Acupuncture for Pain
1. Obstruction (blocked flow - due to injury, swelling, oversupply or engorgement of qi or blood)
2. Constraint (restrained flow - due to emotional, psychic, or mental constraint),
3. Deficiency (weak flow - due to deficiency of qi or blood)
Research on Acupuncture and Pain
There have been many studies supporting the fact that acupuncture is useful in the treatment of pain. Though most have not yet been translated from the Chinese, there have been several in the Western world.
One, at the University of Heidelberg, another at the University of Medicine and Dentistry of New Jersey. The studies show that acupuncture works to relieve pain.
In the Heidelberg study, 52 athletes with shoulder pain were divided into a control group and an acupuncture group. Each group received eight 20-minute sessions over a four-week period. The acupuncturists who administered treatment were aware of the different treatments involved, but the subjects were not.
The acupuncture group received real acupuncture therapy. The control group was treated using a special "placebo-needle" which had a blunt tip which touched, but did not penetrate, the skin. Patients in the control group would feel the same pricking sensation.
Patients were rated using the modified Constant-Murley score, assigning points to the level of the subject's pain; their ability to perform daily activities; the painless range of motion in their shoulder; and the maximum amount of power in their shoulder. Following treatment, patients in the placebo group improved by an average of 8.37 points. The real acupuncture group improved an average of 19.2 points.
Based on these results, the authors concluded that "acupuncture with penetration of the skin is more effective than placing the needles on similar sites." However, the authors called for a larger, double-blinded study to prove the effectiveness of acupuncture.
In the New Jersey study, twelve patients were monitored using magnetic resonance imaging (fMRI), revealing what parts of the brain were being stimulated.
The patients were subjected to pain in the inside or outside of their upper lip. MRI showed that all 12 people reacted strongly to the pain stimulus.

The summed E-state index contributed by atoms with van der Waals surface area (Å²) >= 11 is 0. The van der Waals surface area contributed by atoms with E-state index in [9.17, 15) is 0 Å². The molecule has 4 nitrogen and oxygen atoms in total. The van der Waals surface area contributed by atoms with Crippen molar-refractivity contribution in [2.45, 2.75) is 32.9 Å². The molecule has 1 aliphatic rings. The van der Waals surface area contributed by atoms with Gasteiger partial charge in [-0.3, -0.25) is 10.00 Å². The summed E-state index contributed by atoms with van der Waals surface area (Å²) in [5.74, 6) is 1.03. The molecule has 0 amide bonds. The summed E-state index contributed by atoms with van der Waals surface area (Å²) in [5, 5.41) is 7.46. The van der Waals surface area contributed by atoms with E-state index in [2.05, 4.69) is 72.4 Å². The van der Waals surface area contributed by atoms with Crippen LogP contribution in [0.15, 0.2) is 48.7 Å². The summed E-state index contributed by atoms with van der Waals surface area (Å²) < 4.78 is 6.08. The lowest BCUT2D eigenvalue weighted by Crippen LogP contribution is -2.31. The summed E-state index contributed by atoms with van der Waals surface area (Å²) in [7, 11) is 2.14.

Concurrently, seven subjects received traditional acupuncture at the Hegu point (LI4), an acu-points located between the thumb and forefinger. The remaining five subjects received electro-acupuncture at the same point, with a low-level electrical current being delivered through the needle.
During 30 minutes of treatment, the patients rated their pain level on a scale of one to 10 every five minutes, with the fMRI continually monitoring their brains. In four of the seven subjects who received traditional acupuncture (57%), the fMRI showed considerably decreased levels of brain activity associated with the pain.
"We found activity subsided in 60 to 70 percent of the entire brain," said Wen-Ching Liu, an assistant professor of radiology at UMDNJ and a co-author of the study.
The response was even greater among those who received electro-acupuncture. Pain-related brain activity decreased in all five patients who received electrical stimulation, and those subjects showed a greater tolerance to pain than those who received traditional acupuncture treatment.
"We could see the brain activity associated with the pain subsiding even as the patients reported they were experiencing relief," added Dr. Huey-Jen Lee, the study's lead author. Lee noted that since the MRI definitively showed different brain activity, it was highly likely the increased tolerance to pain was real and not a placebo effect.
"The brain actually shows differences," Lee said, "and that is convincing."
CHINESE HERBAL MEDICINES FOR PAIN